Kelli Stauning | Cedars-Sinai Medical Center
Further information:
http://www.csmc.edu/

More articles from Health and Medicine:

nachricht Custom-tailored strategy against glioblastomas
26.09.2016 | Rheinische Friedrich-Wilhelms-Universität Bonn

nachricht New leukemia treatment offers hope
23.09.2016 | King Abdullah University of Science and Technology

All articles from Health and Medicine >>>

The most recent press releases about innovation >>>

Die letzten 5 Focus-News des innovations-reports im Überblick:

Im Focus: First-Ever 3D Printed Excavator Project Advances Large-Scale Additive Manufacturing R&D

Heavy construction machinery is the focus of Oak Ridge National Laboratory’s latest advance in additive manufacturing research. With industry partners and university students, ORNL researchers are designing and producing the world’s first 3D printed excavator, a prototype that will leverage large-scale AM technologies and explore the feasibility of printing with metal alloys.

Increasing the size and speed of metal-based 3D printing techniques, using low-cost alloys like steel and aluminum, could create new industrial applications...

Im Focus: New welding process joins dissimilar sheets better

Friction stir welding is a still-young and thus often unfamiliar pressure welding process for joining flat components and semi-finished components made of light metals.
Scientists at the University of Stuttgart have now developed two new process variants that will considerably expand the areas of application for friction stir welding.
Technologie-Lizenz-Büro (TLB) GmbH supports the University of Stuttgart in patenting and marketing its innovations.

Friction stir welding is a still-young and thus often unfamiliar pressure welding process for joining flat components and semi-finished components made of...

Im Focus: First quantum photonic circuit with electrically driven light source

Optical quantum computers can revolutionize computer technology. A team of researchers led by scientists from Münster University and KIT now succeeded in putting a quantum optical experimental set-up onto a chip. In doing so, they have met one of the requirements for making it possible to use photonic circuits for optical quantum computers.

Optical quantum computers are what people are pinning their hopes on for tomorrow’s computer technology – whether for tap-proof data encryption, ultrafast...

Im Focus: OLED microdisplays in data glasses for improved human-machine interaction

The Fraunhofer Institute for Organic Electronics, Electron Beam and Plasma Technology FEP has been developing various applications for OLED microdisplays based on organic semiconductors. By integrating the capabilities of an image sensor directly into the microdisplay, eye movements can be recorded by the smart glasses and utilized for guidance and control functions, as one example. The new design will be debuted at Augmented World Expo Europe (AWE) in Berlin at Booth B25, October 18th – 19th.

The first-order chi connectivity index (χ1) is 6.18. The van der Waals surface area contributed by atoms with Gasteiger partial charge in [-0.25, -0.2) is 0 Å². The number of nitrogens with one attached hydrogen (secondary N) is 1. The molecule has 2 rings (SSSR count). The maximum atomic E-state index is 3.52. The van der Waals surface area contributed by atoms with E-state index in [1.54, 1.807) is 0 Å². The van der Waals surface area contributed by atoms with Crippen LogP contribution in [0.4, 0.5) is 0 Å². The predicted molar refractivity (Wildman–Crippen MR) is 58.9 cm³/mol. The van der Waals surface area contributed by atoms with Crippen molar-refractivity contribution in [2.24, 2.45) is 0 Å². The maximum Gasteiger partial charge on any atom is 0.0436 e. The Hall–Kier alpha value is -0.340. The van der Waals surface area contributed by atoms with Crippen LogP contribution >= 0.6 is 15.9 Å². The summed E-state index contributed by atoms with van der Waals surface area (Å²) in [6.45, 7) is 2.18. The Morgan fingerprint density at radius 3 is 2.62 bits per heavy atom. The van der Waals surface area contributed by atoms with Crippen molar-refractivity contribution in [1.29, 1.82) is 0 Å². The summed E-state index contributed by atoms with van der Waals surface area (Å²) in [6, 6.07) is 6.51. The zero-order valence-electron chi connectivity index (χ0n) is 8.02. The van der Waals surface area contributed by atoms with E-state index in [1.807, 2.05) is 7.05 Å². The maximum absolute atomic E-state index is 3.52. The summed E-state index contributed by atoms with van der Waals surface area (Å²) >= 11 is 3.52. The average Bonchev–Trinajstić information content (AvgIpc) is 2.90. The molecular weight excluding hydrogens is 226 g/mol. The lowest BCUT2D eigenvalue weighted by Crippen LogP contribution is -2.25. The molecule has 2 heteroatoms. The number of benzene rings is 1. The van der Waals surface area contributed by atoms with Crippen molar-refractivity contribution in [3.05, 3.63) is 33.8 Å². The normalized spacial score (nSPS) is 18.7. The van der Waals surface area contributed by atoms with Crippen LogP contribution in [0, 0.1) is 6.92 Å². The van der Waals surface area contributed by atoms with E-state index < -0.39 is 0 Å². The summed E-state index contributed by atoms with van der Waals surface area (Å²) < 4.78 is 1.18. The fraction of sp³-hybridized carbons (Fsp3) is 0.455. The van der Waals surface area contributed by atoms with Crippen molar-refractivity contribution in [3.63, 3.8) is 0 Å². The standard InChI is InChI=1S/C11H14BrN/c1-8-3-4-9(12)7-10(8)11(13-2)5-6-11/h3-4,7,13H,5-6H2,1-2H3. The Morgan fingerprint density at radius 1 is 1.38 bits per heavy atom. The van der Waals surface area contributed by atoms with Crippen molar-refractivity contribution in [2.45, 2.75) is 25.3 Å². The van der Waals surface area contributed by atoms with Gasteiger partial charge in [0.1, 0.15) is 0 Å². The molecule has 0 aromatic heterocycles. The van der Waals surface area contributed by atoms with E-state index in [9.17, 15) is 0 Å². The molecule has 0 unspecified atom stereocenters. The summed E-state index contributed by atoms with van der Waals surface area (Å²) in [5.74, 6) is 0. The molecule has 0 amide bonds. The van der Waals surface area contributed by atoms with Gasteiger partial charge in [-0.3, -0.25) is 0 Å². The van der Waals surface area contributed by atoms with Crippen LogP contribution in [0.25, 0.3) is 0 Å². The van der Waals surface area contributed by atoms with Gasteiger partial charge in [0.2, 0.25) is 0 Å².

“Augmented-reality” and “wearables” have become terms we encounter almost daily. Both can make daily life a little simpler and provide valuable assistance for...

Im Focus: Artificial Intelligence Helps in the Discovery of New Materials

With the help of artificial intelligence, chemists from the University of Basel in Switzerland have computed the characteristics of about two million crystals made up of four chemical elements. The researchers were able to identify 90 previously unknown thermodynamically stable crystals that can be regarded as new materials. They report on their findings in the scientific journal Physical Review Letters.

Elpasolite is a glassy, transparent, shiny and soft mineral with a cubic crystal structure. First discovered in El Paso County (Colorado, USA), it can also be...

All Focus news of the innovation-report >>>

Anzeige

Anzeige

Event News

Call for Paper – Panacea Green Infrastructure?

30.09.2016 | Event News

HLF: From an experiment to an establishment

29.09.2016 | Event News

European Health Forum Gastein 2016 kicks off today

28.09.2016 | Event News

 
Latest News

First-Ever 3D Printed Excavator Project Advances Large-Scale Additive Manufacturing R&D

30.09.2016 | Materials Sciences

New Technique for Finding Weakness in Earth’s Crust

30.09.2016 | Earth Sciences

Cells migrate collectively by intermittent bursts of activity

30.09.2016 | Life Sciences

VideoLinks
B2B-VideoLinks
More VideoLinks >>>